Cedar Fair, which owns Cedar Point and 10 other amusement parks as well as six water parks, is soliciting more shareholder support for an $11.50-a-share sale to a private-equity firm.
Jeremy Wadsworth Enlarge
A last-minute decision to postpone a vote on the $2.4 billion sale of Cedar Fair LP to private-equity firm Apollo Global Management was a clear signal that shareholders were about to reject the deal, analysts said yesterday.
But whether a three-week delay can change that situation and whether Apollo wants to buy Cedar Fair badly enough to increase its $11.50-a-share purchase offer are mysteries.
"I had written in the past that I thought the 'no' votes were growing in number and I thought it was likely the 'no' votes were gaining favor enough to defeat the deal," said Jeff Thomison, an analyst with Hilliard Lyons.
"I think a higher offer from Apollo would change some minds. But I have no insight as to whether one might be coming."
There were no announcements yesterday that Apollo was increasing its offer, which some critics of the purchase agreement said was needed.
Shortly before 9:30 p.m. Monday, less than 12 hours before the shareholders were to vote on the proposed deal, Cedar Fair scrambled to announce that the special meeting was postponed until April 8.
It was a surprise to some, including individual shareholders who showed up for the meeting yesterday morning. But industry scuttlebutt Monday indicated a postponement was possible, with thoughts that Apollo might raise its offer. Within hours before the delay was announced, Cedar Fair officials had declined to say that was possible.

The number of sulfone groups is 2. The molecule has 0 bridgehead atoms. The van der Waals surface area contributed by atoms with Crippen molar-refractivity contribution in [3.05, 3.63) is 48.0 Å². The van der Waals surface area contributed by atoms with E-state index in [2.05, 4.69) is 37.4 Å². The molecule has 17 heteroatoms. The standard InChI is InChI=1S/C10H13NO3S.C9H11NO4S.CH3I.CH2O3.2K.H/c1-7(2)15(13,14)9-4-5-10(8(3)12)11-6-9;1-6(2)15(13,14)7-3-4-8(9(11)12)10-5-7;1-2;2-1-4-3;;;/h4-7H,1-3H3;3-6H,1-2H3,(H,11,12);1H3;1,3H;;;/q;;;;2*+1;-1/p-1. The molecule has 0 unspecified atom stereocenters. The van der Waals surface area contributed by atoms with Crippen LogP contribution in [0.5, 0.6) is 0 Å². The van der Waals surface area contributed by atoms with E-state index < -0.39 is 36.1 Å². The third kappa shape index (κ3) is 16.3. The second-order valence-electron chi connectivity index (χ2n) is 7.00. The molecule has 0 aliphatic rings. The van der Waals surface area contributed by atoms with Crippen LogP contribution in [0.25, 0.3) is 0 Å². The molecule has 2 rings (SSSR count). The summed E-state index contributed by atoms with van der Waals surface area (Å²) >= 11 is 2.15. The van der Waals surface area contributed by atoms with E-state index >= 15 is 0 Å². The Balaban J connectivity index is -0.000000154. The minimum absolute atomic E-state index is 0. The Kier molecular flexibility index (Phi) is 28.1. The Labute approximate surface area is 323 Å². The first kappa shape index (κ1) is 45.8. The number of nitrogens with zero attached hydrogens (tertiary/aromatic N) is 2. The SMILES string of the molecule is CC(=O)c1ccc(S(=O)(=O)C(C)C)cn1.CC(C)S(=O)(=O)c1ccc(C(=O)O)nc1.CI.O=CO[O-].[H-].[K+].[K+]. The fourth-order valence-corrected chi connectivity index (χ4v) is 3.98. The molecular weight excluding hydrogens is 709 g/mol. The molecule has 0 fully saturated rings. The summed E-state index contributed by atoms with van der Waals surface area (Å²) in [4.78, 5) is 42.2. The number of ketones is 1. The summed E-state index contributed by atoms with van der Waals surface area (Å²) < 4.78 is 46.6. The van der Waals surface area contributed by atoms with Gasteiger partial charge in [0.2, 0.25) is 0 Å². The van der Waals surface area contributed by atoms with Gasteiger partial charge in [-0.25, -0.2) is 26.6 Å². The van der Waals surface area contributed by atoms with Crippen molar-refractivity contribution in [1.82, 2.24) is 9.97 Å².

The Sandusky company, which owns Cedar Point and 10 other amusement parks as well as six outdoor water parks, said it was delaying the meeting to give it more time to solicit more votes and allow shareholders more time to consider the proposed acquisition by the New York private-equity firm.
Until the rescheduled meeting, shareholders can vote their units (shares) or change those previously cast. Unless two-thirds of Cedar Fair's 55.2 million shares are cast in favor of the deal it will fail.
But two large shareholders controlling 27 percent of shares opposed the deal, arguing that Apollo's $11.50-a-share offer was not high enough.
Also, any vote not cast counted as a "no," so stockholders not returning their ballots would go against approval of the transaction.
The postponement had no affect on the stock, which fell 4 cents yesterday to $12.20 a share on the New York Stock Exchange. On Monday, the share price climbed 10 percent on speculation that Apollo might raise its offer.
If the purchase is approved, Cedar Fair would be taken over and no longer have public stock.
Some industry experts thought the deal has been in trouble for a few weeks, after two institutional shareholders with 28 percent of the stock came out against it.
They needed an additional 7 percent or so to scuttle the deal.
But it was Apollo which may have realized the deal was in trouble late Monday and requested the postponement, according to a source familiar with the deal.
Steven Davidoff, a mergers expert, former corporate lawyer, and a law professor at the University of Connecticut, said a postponement gave the parties involved more time to try to gain support for the deal.
Cedar Fair spokesman Stacy Frole said the company plans to keep Feb. 12 as the date of record upon which shareholders must have had stock to vote by April 8.
Also, she said, Apollo's $11.50-a-share offer still stands.
Opinions by industry experts and shareholders are mixed on whether Apollo will now walk away or increase its purchase offer.
Mr. Davidoff said he was "skeptical" of a higher offer. Other experts weren't sure whether Apollo would drop the purchase attempt.
Among the shareholders who showed up at the Sandusky State Theater yesterday, unaware the meeting was canceled, was Don Alter of Elmore.
He said in an e-mail that "many of us believe we are being taken advantage of, and treated without respect, even though we are still the legal owners of the company."
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